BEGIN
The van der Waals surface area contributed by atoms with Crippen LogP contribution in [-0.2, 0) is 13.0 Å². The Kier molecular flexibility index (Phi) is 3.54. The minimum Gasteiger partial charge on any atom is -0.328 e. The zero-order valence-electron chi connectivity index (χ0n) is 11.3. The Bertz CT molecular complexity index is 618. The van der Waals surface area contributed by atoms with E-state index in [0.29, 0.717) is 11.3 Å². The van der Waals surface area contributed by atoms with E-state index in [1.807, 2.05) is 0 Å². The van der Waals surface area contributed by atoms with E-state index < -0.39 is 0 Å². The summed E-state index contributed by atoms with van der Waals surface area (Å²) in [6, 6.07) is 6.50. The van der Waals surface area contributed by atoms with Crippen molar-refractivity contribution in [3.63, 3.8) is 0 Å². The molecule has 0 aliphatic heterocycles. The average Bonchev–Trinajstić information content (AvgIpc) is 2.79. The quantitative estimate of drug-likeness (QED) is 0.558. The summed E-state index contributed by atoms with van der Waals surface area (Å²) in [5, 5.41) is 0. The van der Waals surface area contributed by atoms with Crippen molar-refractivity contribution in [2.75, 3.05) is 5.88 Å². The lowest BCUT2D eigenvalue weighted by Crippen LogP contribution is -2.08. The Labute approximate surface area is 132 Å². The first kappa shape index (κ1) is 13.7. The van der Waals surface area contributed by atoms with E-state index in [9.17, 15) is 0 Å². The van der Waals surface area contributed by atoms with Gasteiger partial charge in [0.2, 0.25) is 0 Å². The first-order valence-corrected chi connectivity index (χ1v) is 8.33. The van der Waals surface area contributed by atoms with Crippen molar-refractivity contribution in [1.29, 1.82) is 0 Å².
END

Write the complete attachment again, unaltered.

The van der Waals surface area contributed by atoms with Crippen LogP contribution in [-0.2, 0) is 13.0 Å². The Kier molecular flexibility index (Phi) is 3.54. The minimum Gasteiger partial charge on any atom is -0.328 e. The zero-order valence-electron chi connectivity index (χ0n) is 11.3. The Bertz CT molecular complexity index is 618. The van der Waals surface area contributed by atoms with E-state index in [0.29, 0.717) is 11.3 Å². The van der Waals surface area contributed by atoms with E-state index in [1.807, 2.05) is 0 Å². The van der Waals surface area contributed by atoms with E-state index < -0.39 is 0 Å². The summed E-state index contributed by atoms with van der Waals surface area (Å²) in [6, 6.07) is 6.50. The van der Waals surface area contributed by atoms with Crippen molar-refractivity contribution in [3.63, 3.8) is 0 Å². The molecule has 0 aliphatic heterocycles. The average Bonchev–Trinajstić information content (AvgIpc) is 2.79. The quantitative estimate of drug-likeness (QED) is 0.558. The summed E-state index contributed by atoms with van der Waals surface area (Å²) in [5, 5.41) is 0. The van der Waals surface area contributed by atoms with Crippen molar-refractivity contribution in [2.75, 3.05) is 5.88 Å². The lowest BCUT2D eigenvalue weighted by Crippen LogP contribution is -2.08. The Labute approximate surface area is 132 Å². The first kappa shape index (κ1) is 13.7. The van der Waals surface area contributed by atoms with E-state index in [9.17, 15) is 0 Å². The van der Waals surface area contributed by atoms with Gasteiger partial charge in [0.2, 0.25) is 0 Å². The first-order valence-corrected chi connectivity index (χ1v) is 8.33. The van der Waals surface area contributed by atoms with Crippen molar-refractivity contribution in [1.29, 1.82) is 0 Å².